If you work with Kubernetes clusters a lot, you are most probably used to typing a lot of
kubectl commands. A while ago, I discovered k9s and it made working with Kubernetes clusters so much simpler. To quote the description directly from the k9s site:
K9s is a terminal based UI to interact with your Kubernetes clusters
k9s is written in go-lang. The beauty of programs written in that language is that they are compiled down to a single binary with all the dependencies included. The project’s GitHub site makes pre-compiled binaries available for all major OS’s and CPU architectures. Just download the appropriate one and place the single executable binary in your
For MacOS, if you have Homebrew installed (you should!), simply running
brew install k9s will install it.
Running it is as simple as typing
k9s. Once that command is run, you are presented with an interface in the shell where the command was issued. It looks like:
The app uses the same mechanism as
kubectl to connect to the Kubernetes clusters. So if you can connect to your cluster with
kubectl commands, k9s will connect as well.
Once in the interface, you use the
DOWN keys to navigate lists,
ENTER key to see details of the current object,
ESC key to get back to the previous list, and other simple keyboard shortcut keys to do various operations. Most of these operations usually require lengthy
kubectl commands if done outside of k9s. For example, when viewing a list of pods in k9s, if you press the
L key, you get to see the logs for the first container in the pod. Then pressing
ECS gets you back to the list of pods.
In k9s, you can view all kinds of Kubernetes resources. By default, you are shown Pods in the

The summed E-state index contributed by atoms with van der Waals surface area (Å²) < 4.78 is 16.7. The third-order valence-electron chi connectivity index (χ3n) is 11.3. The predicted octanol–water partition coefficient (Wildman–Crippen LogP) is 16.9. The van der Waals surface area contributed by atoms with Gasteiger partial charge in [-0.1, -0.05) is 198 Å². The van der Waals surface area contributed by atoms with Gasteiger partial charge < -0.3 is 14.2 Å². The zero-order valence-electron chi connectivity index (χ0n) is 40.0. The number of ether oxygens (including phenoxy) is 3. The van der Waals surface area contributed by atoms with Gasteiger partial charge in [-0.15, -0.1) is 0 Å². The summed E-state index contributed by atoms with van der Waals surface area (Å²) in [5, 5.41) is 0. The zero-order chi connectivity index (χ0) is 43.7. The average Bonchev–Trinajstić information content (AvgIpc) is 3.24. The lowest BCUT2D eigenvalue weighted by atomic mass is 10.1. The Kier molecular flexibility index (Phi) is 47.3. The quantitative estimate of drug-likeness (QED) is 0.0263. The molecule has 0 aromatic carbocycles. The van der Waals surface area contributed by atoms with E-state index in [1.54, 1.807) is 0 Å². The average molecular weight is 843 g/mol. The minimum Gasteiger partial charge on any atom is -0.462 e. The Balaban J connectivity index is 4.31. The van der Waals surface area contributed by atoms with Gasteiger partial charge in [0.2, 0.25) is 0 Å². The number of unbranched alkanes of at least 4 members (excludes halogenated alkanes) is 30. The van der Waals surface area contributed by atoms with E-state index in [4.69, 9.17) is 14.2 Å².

default namespace. Its like running
kubectl get pods -w - the list will update itself as Pods are added, removed, or become ready. To see Deployment resources, simply type
:deployments - now you are looking at list of the Deployments. You have probably already figured out the pattern.
:services for list of Service resources,
:namespaces for list of Namespaces,
:serviceaccounts for ServiceAccounts list, so on and so forth.
You don’t have to memorize any of the keyboard commands once in k9s. The top portion of the interface tells you about the available commands in a context-sensitive manner. Once you do have them memorized, you can turn off the top portion and reclaim that screen real-estate. The
? key will give you full list of commands.
I stole the sub-title of this post from the k9s site. It says:
Kubernetes CLI To Manage Your Clusters In Style
And its so true. You feel like a
l33t h4x0r when you are flying around in the k9s interface listing pods, creating port-forwards, or checking on the status of your cron-job invocations. With a small set of commands, you can become very productive in a short amount of time.
What are your favorite tools when dealing with Kubernetes? Please reach out if you’d like to hear more about this or other topics.